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An etude (French: étude, “study”) is a form of musical composition originally intended to aid or improve the technique of the player. As the Italian studio, there are examples of the form dating back to the first half of the 18th century. With the development of the modern piano in the early 19th century, and its growing popularity as a household instrument, books of etudes appeared containing pieces, each of which instructed on a particular facet of technique.

Frédéric Chopin’s two sets of etudes (Opp. 10 and 25, published in 1833 and 1837) marked the first appearance of the genre in the concert hall,[1] and are also the most frequently performed today. By Chopin's admission, pianistic wizard Franz Liszt was the first to truly master these etudes. A student of Czerny, Liszt had earlier written a modest set of finger-exercises himself entitled Études en 12 exercises in about 1827, which stylistically resemble those of his teacher; after two miraculous transformations in 1837 and 1851, these pieces were to finally become the Études d’exécution transcendante – or “Transcendental studies” - among the most difficult to play of all piano works. A similar transformation happened with Liszt's so-called "Grand Etudes After Paganini," written in honor of one of the greatest violin virtuosi in history, which contains the popular "La Campanella." Of the various other sets of studies written for the piano, those of Claude Debussy, Sergei Rachmaninoff, and Alexander Scriabin have the most lasting popularity, although Alkan, Saint-Saens, Prokofiev, Ligeti and Martinu have also added to the repertoire.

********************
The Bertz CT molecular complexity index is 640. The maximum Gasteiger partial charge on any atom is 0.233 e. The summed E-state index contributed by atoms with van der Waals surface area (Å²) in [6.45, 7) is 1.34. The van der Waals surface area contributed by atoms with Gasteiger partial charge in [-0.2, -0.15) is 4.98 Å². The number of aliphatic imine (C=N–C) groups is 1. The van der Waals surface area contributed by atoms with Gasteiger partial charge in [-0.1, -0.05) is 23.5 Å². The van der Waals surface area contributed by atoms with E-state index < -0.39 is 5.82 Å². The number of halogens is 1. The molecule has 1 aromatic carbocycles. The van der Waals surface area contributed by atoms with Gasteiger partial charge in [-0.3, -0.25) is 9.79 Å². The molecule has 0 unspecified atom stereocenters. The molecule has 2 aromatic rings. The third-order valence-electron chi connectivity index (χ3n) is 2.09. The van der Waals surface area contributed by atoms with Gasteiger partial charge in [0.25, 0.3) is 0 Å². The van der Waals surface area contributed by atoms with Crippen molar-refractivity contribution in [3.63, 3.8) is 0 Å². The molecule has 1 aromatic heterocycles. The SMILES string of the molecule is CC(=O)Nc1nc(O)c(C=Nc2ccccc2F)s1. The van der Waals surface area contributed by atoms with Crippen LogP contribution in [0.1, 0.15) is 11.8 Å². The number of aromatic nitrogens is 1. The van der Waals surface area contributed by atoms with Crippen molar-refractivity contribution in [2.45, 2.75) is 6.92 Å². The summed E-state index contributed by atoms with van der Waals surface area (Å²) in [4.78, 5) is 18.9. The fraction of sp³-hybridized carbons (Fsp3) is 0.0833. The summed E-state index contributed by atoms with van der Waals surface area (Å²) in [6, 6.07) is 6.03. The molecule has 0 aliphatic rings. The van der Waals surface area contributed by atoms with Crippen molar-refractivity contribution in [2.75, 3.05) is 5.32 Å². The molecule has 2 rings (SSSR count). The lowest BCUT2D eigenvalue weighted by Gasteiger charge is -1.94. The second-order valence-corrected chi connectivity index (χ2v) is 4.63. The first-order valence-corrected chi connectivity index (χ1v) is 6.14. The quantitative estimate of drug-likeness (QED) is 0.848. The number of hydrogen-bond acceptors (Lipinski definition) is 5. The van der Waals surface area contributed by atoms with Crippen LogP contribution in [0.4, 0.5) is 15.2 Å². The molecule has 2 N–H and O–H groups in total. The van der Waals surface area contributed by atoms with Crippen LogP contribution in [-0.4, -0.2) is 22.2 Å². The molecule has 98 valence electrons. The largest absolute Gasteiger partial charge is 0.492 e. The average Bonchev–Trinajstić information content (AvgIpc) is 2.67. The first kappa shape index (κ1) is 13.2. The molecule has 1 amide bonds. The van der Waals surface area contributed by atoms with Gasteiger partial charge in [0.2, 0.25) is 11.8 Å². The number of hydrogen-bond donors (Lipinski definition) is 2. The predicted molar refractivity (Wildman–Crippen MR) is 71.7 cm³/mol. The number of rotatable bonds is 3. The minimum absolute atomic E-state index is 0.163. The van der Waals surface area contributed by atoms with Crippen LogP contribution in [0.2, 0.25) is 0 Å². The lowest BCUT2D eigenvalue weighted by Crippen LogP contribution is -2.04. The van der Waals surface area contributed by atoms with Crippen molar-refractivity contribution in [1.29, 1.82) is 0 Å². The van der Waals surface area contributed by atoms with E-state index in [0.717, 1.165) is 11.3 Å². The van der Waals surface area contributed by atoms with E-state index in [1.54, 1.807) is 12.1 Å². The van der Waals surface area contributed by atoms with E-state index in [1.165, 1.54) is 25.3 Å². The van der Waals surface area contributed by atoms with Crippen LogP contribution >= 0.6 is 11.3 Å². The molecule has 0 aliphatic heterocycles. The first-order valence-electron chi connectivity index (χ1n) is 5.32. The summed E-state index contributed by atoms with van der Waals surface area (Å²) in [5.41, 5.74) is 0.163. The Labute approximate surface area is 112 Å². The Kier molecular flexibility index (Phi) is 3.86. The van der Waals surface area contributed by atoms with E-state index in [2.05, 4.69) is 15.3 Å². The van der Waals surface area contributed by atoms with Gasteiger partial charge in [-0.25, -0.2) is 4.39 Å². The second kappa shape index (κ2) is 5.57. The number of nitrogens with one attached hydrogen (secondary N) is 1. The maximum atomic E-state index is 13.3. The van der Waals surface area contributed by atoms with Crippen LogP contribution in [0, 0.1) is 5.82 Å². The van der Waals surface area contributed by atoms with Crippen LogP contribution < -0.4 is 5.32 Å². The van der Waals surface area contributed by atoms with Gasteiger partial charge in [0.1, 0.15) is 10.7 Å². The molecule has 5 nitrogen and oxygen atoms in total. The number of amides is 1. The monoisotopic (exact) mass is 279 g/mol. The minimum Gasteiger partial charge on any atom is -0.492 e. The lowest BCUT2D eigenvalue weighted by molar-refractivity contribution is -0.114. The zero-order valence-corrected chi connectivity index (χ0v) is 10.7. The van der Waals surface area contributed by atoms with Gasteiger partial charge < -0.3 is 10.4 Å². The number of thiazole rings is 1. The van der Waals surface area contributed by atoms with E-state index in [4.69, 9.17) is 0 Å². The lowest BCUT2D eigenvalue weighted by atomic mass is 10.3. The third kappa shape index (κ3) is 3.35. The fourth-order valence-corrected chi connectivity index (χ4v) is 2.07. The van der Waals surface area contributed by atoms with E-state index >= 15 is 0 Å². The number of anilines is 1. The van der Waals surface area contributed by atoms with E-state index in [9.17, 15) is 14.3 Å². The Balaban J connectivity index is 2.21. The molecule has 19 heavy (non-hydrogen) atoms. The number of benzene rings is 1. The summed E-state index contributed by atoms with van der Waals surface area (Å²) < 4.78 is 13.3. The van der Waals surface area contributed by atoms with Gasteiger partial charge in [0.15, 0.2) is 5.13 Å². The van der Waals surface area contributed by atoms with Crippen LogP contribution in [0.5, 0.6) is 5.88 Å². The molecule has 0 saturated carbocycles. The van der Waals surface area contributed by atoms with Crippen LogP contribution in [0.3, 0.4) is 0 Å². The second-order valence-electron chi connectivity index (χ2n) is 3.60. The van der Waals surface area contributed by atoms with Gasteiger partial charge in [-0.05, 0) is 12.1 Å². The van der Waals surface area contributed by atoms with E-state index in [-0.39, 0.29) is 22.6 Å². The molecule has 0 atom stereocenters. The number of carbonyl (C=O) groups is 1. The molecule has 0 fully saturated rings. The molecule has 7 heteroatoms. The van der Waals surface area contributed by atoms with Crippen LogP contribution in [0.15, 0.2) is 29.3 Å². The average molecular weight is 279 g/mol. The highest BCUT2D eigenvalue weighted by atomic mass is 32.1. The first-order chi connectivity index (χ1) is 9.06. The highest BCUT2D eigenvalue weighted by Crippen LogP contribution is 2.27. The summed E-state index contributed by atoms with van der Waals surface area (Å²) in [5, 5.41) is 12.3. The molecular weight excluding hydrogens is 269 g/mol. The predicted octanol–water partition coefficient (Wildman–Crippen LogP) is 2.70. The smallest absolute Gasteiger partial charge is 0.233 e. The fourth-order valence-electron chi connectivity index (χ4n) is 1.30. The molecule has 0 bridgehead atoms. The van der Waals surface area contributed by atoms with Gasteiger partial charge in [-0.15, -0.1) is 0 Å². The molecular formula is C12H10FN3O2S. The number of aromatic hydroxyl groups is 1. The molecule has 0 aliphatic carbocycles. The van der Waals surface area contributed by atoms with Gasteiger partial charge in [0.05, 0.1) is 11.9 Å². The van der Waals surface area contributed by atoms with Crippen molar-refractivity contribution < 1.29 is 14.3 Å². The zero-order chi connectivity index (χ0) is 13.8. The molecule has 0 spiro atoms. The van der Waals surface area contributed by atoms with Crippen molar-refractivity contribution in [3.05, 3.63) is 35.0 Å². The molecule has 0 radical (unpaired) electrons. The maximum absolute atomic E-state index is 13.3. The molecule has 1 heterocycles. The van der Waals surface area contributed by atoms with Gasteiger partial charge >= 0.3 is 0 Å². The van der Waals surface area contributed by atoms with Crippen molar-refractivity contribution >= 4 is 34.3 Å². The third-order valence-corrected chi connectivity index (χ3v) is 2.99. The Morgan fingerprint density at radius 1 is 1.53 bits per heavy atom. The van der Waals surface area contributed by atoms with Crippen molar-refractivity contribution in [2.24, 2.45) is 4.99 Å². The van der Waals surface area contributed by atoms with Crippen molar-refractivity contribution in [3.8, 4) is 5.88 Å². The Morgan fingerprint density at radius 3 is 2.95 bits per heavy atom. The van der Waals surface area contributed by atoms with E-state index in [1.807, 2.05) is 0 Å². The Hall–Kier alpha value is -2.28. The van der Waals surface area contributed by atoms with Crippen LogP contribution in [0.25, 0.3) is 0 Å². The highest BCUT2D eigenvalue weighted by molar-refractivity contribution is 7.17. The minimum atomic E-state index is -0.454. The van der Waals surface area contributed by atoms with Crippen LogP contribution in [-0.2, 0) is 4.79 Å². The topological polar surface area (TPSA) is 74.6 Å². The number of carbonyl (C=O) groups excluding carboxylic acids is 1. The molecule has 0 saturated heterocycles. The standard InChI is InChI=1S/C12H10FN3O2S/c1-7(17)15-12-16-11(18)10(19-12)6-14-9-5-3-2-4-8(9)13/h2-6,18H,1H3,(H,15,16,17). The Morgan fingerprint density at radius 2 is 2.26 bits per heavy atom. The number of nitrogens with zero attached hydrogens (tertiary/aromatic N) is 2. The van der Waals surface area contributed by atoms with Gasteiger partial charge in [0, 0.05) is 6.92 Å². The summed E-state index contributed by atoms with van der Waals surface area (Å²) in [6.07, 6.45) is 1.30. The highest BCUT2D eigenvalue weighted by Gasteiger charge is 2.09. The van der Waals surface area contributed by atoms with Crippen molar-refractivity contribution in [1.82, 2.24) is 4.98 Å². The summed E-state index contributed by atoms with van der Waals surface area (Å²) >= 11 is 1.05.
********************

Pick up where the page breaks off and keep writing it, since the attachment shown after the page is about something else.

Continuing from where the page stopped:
Other composers, such as Robert Schumann and Johannes Brahms, who shied away from writing unabashed concert etudes,[2] expressed their fascination with piano technique through hybrid-works. Schumann began his "Symphonic Etudes" (Op. 13) in 1834 under the inspiration of Chopin's Op. 10, and envisioned the work originally along these lines. What eventually came of the effort however was a half-hour long masterful set of variations, of which some were labelled "etude" and others merely "variation." In 1862 Brahms authored two sets of variations after Paganini (Op. 35) which were subtitled "Studies for pianoforte," and not without reason - their nearly intractable difficulties led Clara Schumann, one of the great pianists of her age, to curse them under the moniker "Witch variations."[3] Brahms also "fiddled" with the works of others, for example turning one of Schubert's Op. 90 Impromptus into a "Study for the left hand". Also for the left hand only is the sublime arrangement of a Bach chaconne that ends his "Five Piano Studies" on works by Chopin, Weber and Bach.

Early books of studies for the violin and for the guitarare as old as those for the piano. (The Spanish composer and virtuoso guitarist, Fernando Sor, wrote many dozens of studies for the guitar in the early 19th century, many of which are recital pieces today but were originally intended for instruction.) The repertoires of various other instruments have been enriched by the form - examples include six "Tango Etudes" for solo flute by Astor Piazzolla - for voice: Maurice Ravel wrote a piece for soprano; "Vocalise-etude en forme de habanera" - and even for full orchestra: Igor Stravinsky’s “Four Studies for Orchestra” and Alan Rawsthorne’s “Symphonic Studies” are notable.


  1. "Study" from New Grove Dictionary of Music and Musicians.
  2. Brahms actually did later in life publish a set of 53 short exercises, not intended for concert use, and without an opus number.
  3. Harold Schonberg, The Great Pianists, 1987.